What do the happiest workers and workplaces look like?
It’s not necessarily one size fits all, but here’s what a recent study from staffing agency Robert Half International found:
- The happiest role is senior executive
- The happiest tenure on a job is the first year
- The happiest field is marketing and creative
- The happiest company size is fewer than 10 employees
- The happiest age is 55-plus.
The report, based on a survey of 12,000 professionals in North America in collaboration with research firm Happiness Works, gives insight into the secrets of the happiest companies and employees. And while happiness may be subjective, it’s in a company’s best interests to try to promote it within the workplace, according to the study’s findings.
“Happy employees really equal greater productivity,” says Dawn Fay, Manhattan-based district president for Robert Half International, and they tend to stick around longer.
That’s why it’s in a company’s best interest to think beyond dollars and cents and dig deeper into creating a happy work environment, Fay says.
“Employers are doing this not just for the benefit of the employee, but because they want the best workers at their organization, and they want them to be healthy and productive,” says MaryAnne Hyland, a professor of human resources management at Adelphi University in Garden City.
Among the study’s key findings from the respondents is that having pride in one’s organization is the No. 1 driver of happiness, followed by feeling appreciated and being treated with fairness and respect.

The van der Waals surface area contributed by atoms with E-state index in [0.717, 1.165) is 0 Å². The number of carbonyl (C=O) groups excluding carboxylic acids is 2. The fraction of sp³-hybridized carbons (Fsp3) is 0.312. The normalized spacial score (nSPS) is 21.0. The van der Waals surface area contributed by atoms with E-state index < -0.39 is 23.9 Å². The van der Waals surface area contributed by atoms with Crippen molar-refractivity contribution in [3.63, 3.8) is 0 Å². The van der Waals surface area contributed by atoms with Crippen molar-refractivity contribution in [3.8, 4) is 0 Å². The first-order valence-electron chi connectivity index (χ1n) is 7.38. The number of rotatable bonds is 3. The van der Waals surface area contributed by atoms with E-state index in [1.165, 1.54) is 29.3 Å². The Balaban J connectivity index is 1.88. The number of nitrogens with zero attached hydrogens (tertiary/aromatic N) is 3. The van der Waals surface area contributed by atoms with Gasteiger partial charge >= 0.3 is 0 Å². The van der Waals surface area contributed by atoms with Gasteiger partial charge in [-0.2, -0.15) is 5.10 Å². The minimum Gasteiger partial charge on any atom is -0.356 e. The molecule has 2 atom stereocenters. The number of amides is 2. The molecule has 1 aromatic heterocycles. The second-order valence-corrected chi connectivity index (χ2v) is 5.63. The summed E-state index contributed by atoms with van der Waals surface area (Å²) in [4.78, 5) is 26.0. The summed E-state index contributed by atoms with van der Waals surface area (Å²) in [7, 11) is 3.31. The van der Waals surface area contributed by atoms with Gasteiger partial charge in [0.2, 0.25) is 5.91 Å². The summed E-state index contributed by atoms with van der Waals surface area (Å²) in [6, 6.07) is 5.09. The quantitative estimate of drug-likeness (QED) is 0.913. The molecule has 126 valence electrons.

So where does salary fit into the picture?
“Pay would fall under a sense of fairness,” Hyland says.
While there are different drivers of happiness for different individuals, focusing on the overall factors that influence happiness for most of your workers is a good strategy, she says, noting that happiness comes down to a bigger-picture concept, not just short-term feelings of gratification.
Other factors that influence workplace happiness include empowering staff to make decisions on their own or with minimal direction from management; having interesting and meaningful work, and having positive workplace relationships, according to the study.
Cathy Kaye, 61, head of product design and development at ClearVision Optical in Hauppauge, says her “happiness drivers” include feeling appreciated, having challenging work and having great mentors, as well as being able to mentor others. ClearVision gives her an opportunity to do that through shadowing programs.
Kaye, by being over 55 and in a senior executive position, falls into two categories that are among the happiest, according to the study.
She says she can see why. “I think by the time you’re that age [55-plus], you’ve already experimented with all different kinds of jobs, and you realize what you really want in life,” says Kaye, who’s been with ClearVision more than 18 years.
It also helps that her 125-employee firm provides many employee perks.